TV presenter Fiona Phillips has revealed she is undergoing trials for a new drug following her Alzheimer’s disease diagnosis.
The former GMTV anchor and Daily Mirror columnist, 62, said the disease has “ravaged” her family and she had long feared being given the diagnosis.
According to the Daily Mirror newspaper, Phillips was diagnosed more than a year ago and is taking part in a clinic trial which has a new drug that could slow the effects of the disease.
The condition is the most common cause of dementia, which is the name for a group of symptoms associated with an ongoing decline of brain function, according to the NHS website.
Here is a look at things you can do that might help to prevent dementia:
– Stop drinking fizzy drinks
Drinking too much coke or lemonade could increase your chances of developing dementia, research has indicated.
People who consume the highest amounts of ultra-processed foods (UPFs), such as fizzy drinks and chocolate, may have a higher risk of developing dementia than those who eat the lowest amounts, a study by Huiping Li, of Tianjin Medical University in China, published in the Neurology journal, has indicated.
– Say no to UPFs
Lots of our go-to ingredients such as sausages, ketchup and baked beans are highly processed, making them a risk factor if consumed too frequently.
Ms Li, the author of the study, said: “These foods may also contain food additives, or molecules from packaging or produced during heating, all of which have been shown in other studies to have negative effects on thinking and memory skills.
“Our research not only found that ultra-processed foods are associated with an increased risk of dementia, it found replacing them with healthy options may decrease dementia risk.”
– Reduce your treats
Too much chocolate and treats such as biscuits are not good for you, because they are highly processed and sugary.
In fact, according to the study, for every 10% increase in daily intake of ultra-processed foods, people had a 25% higher risk of dementia.
This suggests just having a few extra biscuits or chocolates at work each day can heighten your risk.
– Keep moving
We all know being slumped at a desk, staring at a screen all day, is not great for your health, but it turns out sedentary jobs actually increase your risk of getting dementia.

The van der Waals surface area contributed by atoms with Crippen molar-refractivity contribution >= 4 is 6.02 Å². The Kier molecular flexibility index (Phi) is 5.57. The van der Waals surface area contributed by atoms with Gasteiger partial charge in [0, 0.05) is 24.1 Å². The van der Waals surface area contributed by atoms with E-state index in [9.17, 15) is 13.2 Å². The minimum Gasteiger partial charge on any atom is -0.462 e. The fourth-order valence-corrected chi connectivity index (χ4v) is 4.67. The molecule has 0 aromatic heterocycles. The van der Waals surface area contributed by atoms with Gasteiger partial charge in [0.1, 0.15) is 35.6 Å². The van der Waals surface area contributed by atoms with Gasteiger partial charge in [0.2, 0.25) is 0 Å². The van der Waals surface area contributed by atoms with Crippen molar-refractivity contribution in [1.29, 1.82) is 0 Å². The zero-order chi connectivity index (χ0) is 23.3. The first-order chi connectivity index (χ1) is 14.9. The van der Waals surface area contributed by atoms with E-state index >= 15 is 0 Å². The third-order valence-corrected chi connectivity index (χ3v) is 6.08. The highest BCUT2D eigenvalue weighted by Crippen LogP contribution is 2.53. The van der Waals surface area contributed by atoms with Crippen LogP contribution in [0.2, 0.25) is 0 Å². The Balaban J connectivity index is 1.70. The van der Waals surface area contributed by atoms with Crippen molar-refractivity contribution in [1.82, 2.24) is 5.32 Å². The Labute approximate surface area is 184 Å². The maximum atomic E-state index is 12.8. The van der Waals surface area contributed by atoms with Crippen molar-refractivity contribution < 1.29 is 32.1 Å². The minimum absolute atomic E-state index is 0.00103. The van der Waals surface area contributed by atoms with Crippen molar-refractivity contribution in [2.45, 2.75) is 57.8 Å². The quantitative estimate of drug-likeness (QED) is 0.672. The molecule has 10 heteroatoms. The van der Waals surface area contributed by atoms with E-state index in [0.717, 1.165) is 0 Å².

Dr Sara Imarisio, head of strategic initiatives at Alzheimer’s Research UK, said: “Our brains are incredibly complex, responsible for our memory, as well as what we think, feel and do.
“Keeping our brains healthy as we age can help stave off diseases like Alzheimer’s, which physically attack brain cells, tearing away at the very essence of who we are.
“We know that being physically and socially active can help us feel happier, healthier and more positive in general.
“Lifting weights and running marathons aren’t for everyone, but there are many ways that we can stay physically active in our lives.”
Noting more research published in the Neurology journal, by Huan Song of Sichuan University in China, Imarisio continued: “This self-reported study adds to evidence that finding something you can stick to, that keeps you physically and socially active, is likely to have the greatest benefit to your health, rather than the activity itself.
“The researchers found that even people with a high genetic risk for Alzheimer’s, the most common cause of dementia, could benefit from keeping physically active.”
– Make an effort to see family and friends
Social interaction is a really important way to keep your brain sharp and reduce your risk of dementia. If you avoid it, you are risking your health.
According to the research, people who were highly engaged in activity patterns, including frequent exercise and daily visits of family and friends, had 35% and 15% lower risk respectively, compared with people who were the least engaged.
– Do the chores
According to the same study, carrying out household chores is associated with a 21% reduced risk of dementia.
Increasing your brain activity a little, even just by washing up or changing your sheets, could help keep your mind active.
– Play an instrument
According to several studies, musicians are 64% less likely to develop mild cognitive impairment or dementia.
If you have ever fancied playing the piano, guitar or ukulele, now is the time – it is never too late to learn something new.